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Most higher education institutions have a partnership strategy that invariably includes prospects for staff exchange, student study abroad and internship programs, joint staff research projects, academic program delivery and (sometimes) collaborative design. Part of the strategy is ensuring each institution in the partnership understands the intention for the relationship, which may be based on a variety of factors such as economic imperatives, provision of access to additional services and/or products, as a means to strengthen an institution’s visibility and competitive edge, or as part of a broader internationalisation of the curriculum mission.

Compatibility to Establish a Mutually Beneficial Partnership

It’s not easy to select, establish and perhaps most especially maintain an efficacious partnership – one with the best strategic fit. It requires careful planning and comes with multiple reputational and financial risks. There may be contrary cultural customs, political contexts, institutional policies, management structures, educational standards, availability and use of technology and so forth to consider. It requires thorough assessment of the aforementioned factors along with acquisition of knowledge of institutional past performance, and current competitive positioning and capability, to determine that there is adequate requisite compatibility to establish a mutually beneficial partnership.

Cultivating collaborative, co-constructed partnerships through formal and informal receptive communications goes a long way to ensuring the sustainability of the relationship. High quality interactions with peers from each location, are vital to the building of enhanced capacity for both staff and students. They provide a chance for all participants to create connections with and compare an education context different to their own, and to examine and come to understand how others experience it.  For teaching-learning partnership agreements their success and growth are particularly reliant on the development of strong social networks between the two sets of staff and students. Social connectedness of staff and students is an important aspect of appreciating how individuals function within the partnership and without it the academic aspects of engagement suffer.

Bookshelf in Library (Photo: Adobe Stock).

Communicate

Regular communication is a key element in this because the partnership will continue to evolve as it matures. Discussions, meetings and focused conversations help to develop understandings about the motivations of all players in the partnership and how each can best support the learning journey of both staff and students. Consistent communication also provides an opportunity for individuals to share concerns and ideas and learn how the other works and how they might approach their practices differently based on ‘new’ knowledge.

Although there will inevitably be times when an imbalance of influence is evidenced, reliable, respectful and amenable communication, goes a long way to mitigating the privileging of one set of practices, or the authority of one institution over the other. The key messages must be around shared obligation, a valuing of differences and a willingness to openly work together to find solutions to issues that arise to foster a mutually beneficial relationship. The partnership has to be one where all individuals feel a sense of belonging and are supported within a ‘community of practice’. After all, both sets of staff and students bring strengths to the relationship and maintaining a constructive association is a joint responsibility. Problems encountered become mutual problems and successes are mutual successes to be shared.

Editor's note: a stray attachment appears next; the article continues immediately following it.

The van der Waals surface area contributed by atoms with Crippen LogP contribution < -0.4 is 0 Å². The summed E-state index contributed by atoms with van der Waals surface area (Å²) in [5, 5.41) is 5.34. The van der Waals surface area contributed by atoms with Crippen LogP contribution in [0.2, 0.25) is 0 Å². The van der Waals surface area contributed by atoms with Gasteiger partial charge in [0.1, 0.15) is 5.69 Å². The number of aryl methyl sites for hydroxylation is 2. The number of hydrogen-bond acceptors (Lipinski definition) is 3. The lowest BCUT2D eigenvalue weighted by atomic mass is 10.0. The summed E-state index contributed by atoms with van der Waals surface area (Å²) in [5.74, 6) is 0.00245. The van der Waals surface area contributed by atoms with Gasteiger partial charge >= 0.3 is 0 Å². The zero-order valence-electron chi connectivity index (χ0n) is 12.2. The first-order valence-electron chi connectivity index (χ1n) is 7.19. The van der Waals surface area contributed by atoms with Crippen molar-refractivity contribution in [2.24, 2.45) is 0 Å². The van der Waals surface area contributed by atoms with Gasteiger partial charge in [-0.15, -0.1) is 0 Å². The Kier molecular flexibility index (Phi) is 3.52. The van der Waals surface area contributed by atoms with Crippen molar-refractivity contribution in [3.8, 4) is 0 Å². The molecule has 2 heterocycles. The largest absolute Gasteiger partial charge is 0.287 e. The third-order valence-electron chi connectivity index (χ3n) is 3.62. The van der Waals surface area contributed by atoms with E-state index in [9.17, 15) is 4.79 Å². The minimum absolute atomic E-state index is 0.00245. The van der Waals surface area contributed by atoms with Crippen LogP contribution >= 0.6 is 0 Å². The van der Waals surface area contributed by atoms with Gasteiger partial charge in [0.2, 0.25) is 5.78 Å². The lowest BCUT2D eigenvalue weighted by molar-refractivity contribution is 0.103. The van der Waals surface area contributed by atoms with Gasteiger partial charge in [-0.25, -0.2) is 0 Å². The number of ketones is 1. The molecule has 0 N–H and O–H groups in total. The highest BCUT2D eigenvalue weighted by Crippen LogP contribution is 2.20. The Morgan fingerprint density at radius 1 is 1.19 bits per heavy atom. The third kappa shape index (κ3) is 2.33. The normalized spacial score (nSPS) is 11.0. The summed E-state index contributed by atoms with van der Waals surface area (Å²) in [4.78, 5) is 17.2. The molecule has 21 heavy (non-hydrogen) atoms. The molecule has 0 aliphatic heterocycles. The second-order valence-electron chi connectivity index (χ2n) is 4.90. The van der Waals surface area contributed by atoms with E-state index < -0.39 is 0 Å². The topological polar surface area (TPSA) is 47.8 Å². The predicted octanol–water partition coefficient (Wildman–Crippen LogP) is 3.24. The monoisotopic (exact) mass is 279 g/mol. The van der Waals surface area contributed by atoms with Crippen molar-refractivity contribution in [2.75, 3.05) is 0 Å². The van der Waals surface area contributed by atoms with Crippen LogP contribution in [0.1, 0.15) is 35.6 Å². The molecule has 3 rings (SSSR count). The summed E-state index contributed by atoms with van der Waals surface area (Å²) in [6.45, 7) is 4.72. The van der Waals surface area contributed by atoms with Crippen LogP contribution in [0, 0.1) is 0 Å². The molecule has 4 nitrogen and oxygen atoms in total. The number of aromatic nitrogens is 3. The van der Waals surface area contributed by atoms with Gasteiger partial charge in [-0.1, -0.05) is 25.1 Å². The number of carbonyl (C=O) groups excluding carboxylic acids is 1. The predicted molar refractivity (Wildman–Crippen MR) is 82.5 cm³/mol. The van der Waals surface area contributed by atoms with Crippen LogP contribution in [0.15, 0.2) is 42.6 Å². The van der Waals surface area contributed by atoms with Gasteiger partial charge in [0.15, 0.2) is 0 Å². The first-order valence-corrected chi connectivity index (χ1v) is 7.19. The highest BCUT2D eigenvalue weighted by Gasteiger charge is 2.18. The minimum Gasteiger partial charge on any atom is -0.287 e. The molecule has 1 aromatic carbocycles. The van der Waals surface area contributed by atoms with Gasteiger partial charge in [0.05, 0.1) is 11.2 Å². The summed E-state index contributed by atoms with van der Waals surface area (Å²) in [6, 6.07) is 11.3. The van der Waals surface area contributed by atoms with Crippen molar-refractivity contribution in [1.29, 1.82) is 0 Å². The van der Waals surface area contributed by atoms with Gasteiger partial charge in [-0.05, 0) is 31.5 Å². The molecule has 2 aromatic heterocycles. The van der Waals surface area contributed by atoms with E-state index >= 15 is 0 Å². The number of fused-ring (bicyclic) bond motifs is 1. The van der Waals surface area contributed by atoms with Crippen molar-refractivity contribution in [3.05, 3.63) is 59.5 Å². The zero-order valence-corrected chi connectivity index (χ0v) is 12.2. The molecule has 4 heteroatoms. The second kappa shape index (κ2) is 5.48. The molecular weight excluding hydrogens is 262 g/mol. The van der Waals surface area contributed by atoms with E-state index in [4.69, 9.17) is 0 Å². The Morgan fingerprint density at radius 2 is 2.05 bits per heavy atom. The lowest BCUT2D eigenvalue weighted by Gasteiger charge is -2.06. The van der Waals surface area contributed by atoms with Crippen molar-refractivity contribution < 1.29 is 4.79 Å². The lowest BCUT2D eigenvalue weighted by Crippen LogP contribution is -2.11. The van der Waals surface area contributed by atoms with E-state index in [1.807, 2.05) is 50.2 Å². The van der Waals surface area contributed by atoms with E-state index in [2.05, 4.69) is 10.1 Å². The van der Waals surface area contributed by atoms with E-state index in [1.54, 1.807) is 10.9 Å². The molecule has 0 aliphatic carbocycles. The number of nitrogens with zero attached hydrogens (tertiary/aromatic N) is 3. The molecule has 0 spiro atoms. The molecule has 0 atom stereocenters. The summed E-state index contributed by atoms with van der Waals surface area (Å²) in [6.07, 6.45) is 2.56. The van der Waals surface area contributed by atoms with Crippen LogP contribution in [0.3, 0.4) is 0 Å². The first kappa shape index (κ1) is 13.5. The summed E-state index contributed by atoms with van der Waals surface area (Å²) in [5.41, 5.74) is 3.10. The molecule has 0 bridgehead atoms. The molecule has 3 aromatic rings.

Mutual Commitment

While it may seem obvious that to build a strong and lasting partnership, it takes time, resources and reciprocal commitment, that mutual commitment can be the most difficult aspect to successfully navigate. Creating a positive relationship from the very beginning and continuously working at it is imperative. The strength of the relationship is predicated on co-construction of the partnership experience, recognition of and respect for dissimilarities in how things are done without compromising quality and on building the social relationships between the two parties. Lack of investment in developing the social relationship can significantly compromise realisation of the partnership.


Lucubrate Magazine, May 2021

The picture on top of the article: Adobe Stock


Group of ethnic multicultural students sitting at table in library. Black guy with notes and coffee (Photo: Adobe Stock).

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Professor Nita Temmerman

Nita Temmerman (PhD; MEd (Hons); BEd; BMus; ATCL; MACE) has held senior University positions in Australia including Pro Vice Chancellor Academic Quality, Pro Vice Chancellor International Partnerships and Executive Dean. She is an independent higher education consultant and invited professor to universities in Australia, the Pacific region, SE Asia and the Middle East and Academic Board Chair for private higher education institutions. Nita is also an invited accreditation specialist with the Hong Kong Council for Accreditation of Academic & Vocational Qualifications (HKCAAVQ), and international associate with the Center for Learning Innovations & Customized Knowledge Solutions (Dubai). Projects draw on expertise in organisational strategic planning, quality assurance, academic accreditation and reaccreditation, higher education policy development and review, teacher education and curriculum design and evaluation. Nita has published 14 books, over 70 scholarly papers, conducted numerous presentations in SE Asia, Middle East, Pacific, UK and USA and remains an active contributor to several education publications.

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